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In 2008, the town manager of Mansfield noted that the University of Connecticut community was “extremely fortunate” not to have “witnessed a fatality” during the college’s notorious annual bacchanal known as Spring Weekend.
A year ago, with the death in a fistfight of junior Jafar Karzoun, 20, that all changed.
“It certainly brought home the concern and made more real and tangible the risks to the campus community,” says John Saddlemire, UConn’s vice president for student affairs. “This was an act of violence by a nonstudent to a student, but we can’t just say it was by an outsider. We have to take responsibility.”
Now after months of study, a task force of university, police and Mansfield officials has called for a “voluntary moratorium” on this month’s Spring Weekend 2011. In addition, it has imposed tough restrictions on the presence of nonstudents, who make up the vast majority of those arrested each year. Officials hope the moratorium will be embraced by students out of respect for Karzoun and for former football player Jasper Howard, as well, who was stabbed to death (also by a nonstudent) in November 2009 during a campus scuffle. They especially hope the new rules are observed by the 27 percent of students who live off-campus and whose parties in nearby apartment complexes attract thousands of students and nonstudents each year.
There will be no sanctioned campus activities for the weekend of April 21-24—no concerts, no late-night movies, no eating events and no oozeball tournaments, where a ball game is played in a foot of mud. There will be a complete prohibition on guests in dormitories, where students are normally allowed two overnight guests at one time for up to three nights. The ban on overnight guests is based on data showing that in 2010 between 6,000 and 7,000 “guests” stayed with friends on campus.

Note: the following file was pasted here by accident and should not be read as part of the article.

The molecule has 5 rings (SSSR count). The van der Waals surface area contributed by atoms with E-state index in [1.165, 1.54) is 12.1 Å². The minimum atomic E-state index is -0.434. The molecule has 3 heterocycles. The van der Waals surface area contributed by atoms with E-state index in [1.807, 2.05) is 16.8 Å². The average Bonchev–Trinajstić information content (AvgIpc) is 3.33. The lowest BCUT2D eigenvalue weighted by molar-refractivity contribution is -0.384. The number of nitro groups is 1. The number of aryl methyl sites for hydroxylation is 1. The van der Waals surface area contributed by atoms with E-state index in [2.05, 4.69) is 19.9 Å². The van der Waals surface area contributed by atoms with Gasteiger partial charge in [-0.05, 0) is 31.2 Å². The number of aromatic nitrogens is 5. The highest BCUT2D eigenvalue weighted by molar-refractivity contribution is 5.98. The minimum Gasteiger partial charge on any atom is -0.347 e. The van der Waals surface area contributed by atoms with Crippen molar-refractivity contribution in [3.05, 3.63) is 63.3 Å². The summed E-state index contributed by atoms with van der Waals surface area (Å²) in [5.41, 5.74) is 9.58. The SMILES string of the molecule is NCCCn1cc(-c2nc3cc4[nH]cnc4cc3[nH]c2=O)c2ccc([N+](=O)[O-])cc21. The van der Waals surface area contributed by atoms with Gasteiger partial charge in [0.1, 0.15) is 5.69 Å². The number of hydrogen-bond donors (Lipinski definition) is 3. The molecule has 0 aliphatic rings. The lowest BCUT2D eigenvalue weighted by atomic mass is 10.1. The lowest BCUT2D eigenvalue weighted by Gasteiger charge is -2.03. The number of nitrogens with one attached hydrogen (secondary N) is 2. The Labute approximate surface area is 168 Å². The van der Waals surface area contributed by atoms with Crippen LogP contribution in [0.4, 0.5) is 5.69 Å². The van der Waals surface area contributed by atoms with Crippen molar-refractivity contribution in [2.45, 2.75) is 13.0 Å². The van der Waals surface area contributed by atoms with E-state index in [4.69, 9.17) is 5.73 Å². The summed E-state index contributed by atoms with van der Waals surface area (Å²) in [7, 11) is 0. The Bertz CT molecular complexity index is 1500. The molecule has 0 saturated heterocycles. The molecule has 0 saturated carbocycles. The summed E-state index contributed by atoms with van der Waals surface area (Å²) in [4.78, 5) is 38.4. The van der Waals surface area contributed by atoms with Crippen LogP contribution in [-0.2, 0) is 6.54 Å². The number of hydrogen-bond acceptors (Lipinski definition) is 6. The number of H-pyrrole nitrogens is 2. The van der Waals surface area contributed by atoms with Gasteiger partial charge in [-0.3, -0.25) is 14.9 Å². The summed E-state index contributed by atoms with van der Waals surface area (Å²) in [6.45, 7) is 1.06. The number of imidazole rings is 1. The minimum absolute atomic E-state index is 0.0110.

“The guests played a major role in contributing to the extraordinary volume of the Spring Weekend gatherings, making them more difficult to manage and increasing the risks associated with them,” the task force report said.
Officials know that a voluntary moratorium on off-campus gatherings is not likely to succeed entirely (even on Easter weekend). What has them concerned, however, is a possible backlash or demonstration against the moratorium.
The warning of a backlash was sounded during a December student government-sponsored forum on Spring Weekend by Jason Ortiz, a senior student activist who had run unsuccessfully on the Green Party ticket for state representative from the 54th district (Mansfield and Chaplin) in November. “It is not physically possible to have enough police to block Spring Weekend,” he cautioned. “But there are certain things we can address—the violence, the big mess on campus. We need people trained in [dealing with] hostility and cleaning up. Adding more police or fire is not the answer. More police will just make things worse. It’s more important to look at how to control the violence.”